Jose “Joey’ Romasanta spent a big part of his life as a sportsman. He was an athlete, sports official, an administrator and a leader.
Like most young Pinoys, Romasanta played basketball in high school in San Beda College. Although he did not make the grade as varsity player, he was always tapped for the school’s training squad.
He was also a track athlete in the National Collegiate Athletic Association, taking part in 100 and 200-meter sprints at the then cinder track oval at the Rizal Memorial Track Oval during the 70s.
A resident of Caloocan, Romasanta and his family later moved to Tarlac, where he organized juniors and seniors team which saw action in several tournametns in the province, signalling the start of what could be a long career as a sports organzer.
Romasanta lived in Tarlac during the time of insurgency in the countryside, but he saw sports as a way to bring peace among opposite sides.
“Napakalaking bagay ng sports noon dahil dito ay di kami ginugulo ng ‘Huk at sumasali pa nga sila sa kumpetisyon”, said Joey, who was then the youngest Personnel Manager of Hacienda Luisita at 23.
He organized exhibition games led by the Clark Field Diplomats after he was assigned as Provincial Coordinator of Clark Field.
In 1986, when the EDSA revolution swept Cory Aquino into power following the assasination of Ninoy Aquino, a native of Tarlac, the newly-minted president appointed Romasanta as Executive Director of the Project Gintong Alay vacated by Marcos kin Michael Keon.
“That was a hassle free position where Gintong Alay and yours truly have common goal with then Philippine Olympic Committee head Jose Sering.That was also the glory days in abundance of talents that are gems and pride of the country like Asia’s fastest woman Lydia De Vega,Isidro del Prado etc in athletics, Samboy Lim ,Alvin Patrimonio,Jerry Codinera, Hector Calma among others in basketball that finished second to host Korea in Asian Games,” said Romasanta.
After his stint as chief of Gintong Alay, Romasanta was summoned by the Cojuangcos to manage Jose Cojuangco and Sons ,Inc in Makati City.
But that proved to be temporary as he returned to sports as a member of the national Olympic family when former Tarlac Congressman Jose ‘Peping’ Cojuangco of equestrian was voted via acclamation as president of the Philippine Olympic Committee president replacing Celso Dayrit of fencing in 2004.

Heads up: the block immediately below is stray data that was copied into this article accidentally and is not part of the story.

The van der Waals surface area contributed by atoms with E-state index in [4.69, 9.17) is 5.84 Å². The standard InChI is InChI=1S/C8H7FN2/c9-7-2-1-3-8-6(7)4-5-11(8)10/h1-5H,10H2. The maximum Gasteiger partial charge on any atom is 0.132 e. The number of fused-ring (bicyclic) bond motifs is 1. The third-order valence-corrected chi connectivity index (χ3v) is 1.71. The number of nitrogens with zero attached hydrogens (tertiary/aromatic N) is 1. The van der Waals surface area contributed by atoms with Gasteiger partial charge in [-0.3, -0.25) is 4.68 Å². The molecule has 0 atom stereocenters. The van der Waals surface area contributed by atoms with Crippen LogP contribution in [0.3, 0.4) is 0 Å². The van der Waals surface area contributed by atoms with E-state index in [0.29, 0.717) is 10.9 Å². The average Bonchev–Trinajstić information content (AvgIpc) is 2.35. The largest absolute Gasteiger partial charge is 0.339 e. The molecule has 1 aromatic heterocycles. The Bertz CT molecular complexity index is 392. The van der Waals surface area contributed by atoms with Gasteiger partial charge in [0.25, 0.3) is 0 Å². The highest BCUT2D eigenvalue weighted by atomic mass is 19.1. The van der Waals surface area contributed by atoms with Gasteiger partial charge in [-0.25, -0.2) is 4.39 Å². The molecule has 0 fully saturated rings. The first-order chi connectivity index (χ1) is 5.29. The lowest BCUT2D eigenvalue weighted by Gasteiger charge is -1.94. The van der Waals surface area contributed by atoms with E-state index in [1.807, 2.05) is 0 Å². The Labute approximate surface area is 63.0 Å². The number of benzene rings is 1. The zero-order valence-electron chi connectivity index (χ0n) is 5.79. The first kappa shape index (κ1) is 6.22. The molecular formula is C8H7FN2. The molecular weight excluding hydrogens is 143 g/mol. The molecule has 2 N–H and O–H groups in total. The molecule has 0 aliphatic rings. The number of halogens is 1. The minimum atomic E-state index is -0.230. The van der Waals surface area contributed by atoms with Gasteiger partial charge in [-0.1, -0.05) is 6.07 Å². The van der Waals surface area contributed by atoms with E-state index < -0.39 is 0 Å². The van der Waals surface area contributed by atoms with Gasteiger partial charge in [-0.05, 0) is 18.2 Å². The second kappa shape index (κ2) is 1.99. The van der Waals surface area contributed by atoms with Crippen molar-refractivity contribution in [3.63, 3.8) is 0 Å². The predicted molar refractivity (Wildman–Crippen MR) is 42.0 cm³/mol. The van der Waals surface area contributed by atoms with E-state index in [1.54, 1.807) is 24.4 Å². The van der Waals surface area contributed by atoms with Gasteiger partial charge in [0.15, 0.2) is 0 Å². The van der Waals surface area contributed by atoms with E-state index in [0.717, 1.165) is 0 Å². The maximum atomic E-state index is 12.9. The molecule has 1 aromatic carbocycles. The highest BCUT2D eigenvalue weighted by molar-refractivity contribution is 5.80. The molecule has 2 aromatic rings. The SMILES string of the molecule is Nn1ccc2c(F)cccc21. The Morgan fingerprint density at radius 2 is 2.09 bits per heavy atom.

Romasanta became Peping’s alter ego in the POC. After Cojuangco was reelected four years after, Romasanta, the proud father of Joseph Steve and Patricia (both are age groupers in national tennis scene and the better half of wife Virginia Castro Romasanta,was voted as Philippine Karatedo[NSA] president that made him Chef de Mission in 2010 Guangzhow Asian Games. That also qualified him to run as POC vice President and won convincingly during Cojuangcos third term in 2012.
‘Sports has been very good to me and my family. Steve and Joseph who are good tennis players helped them to where are they now from studies to being professionals in Singapore and Thailand respectively. I can say at this juncture that I’m a fulfilled person and whatever is my role in sports now is my payback time,” Romasanta said who, like most Filipinos, dream that the country wins its first-ever Olympic gold medal.
A golf enthusiast, Romasanta is now focused in helping to solve national sports associations with leadership problens, the latest being in volleyball, where he helped unite the stakeholders to unite in one national federation that is sactioned by the International federation and the world governing body in volleyball.
There is a strong clamor for Romasanta to lead the NSA in volleyball but he declined and gave way to others he thought are more deserving.
COMMENT DISCLAIMER: Reader comments posted on this Web site are not in any way endorsed by Manila Standard. Comments are views by manilastandard.net readers who exercise their right to free expression and they do not necessarily represent or reflect the position or viewpoint of manilastandard.net. While reserving this publication’s right to delete comments that are deemed offensive, indecent or inconsistent with Manila Standard editorial standards, Manila Standard may not be held liable for any false information posted by readers in this comments section.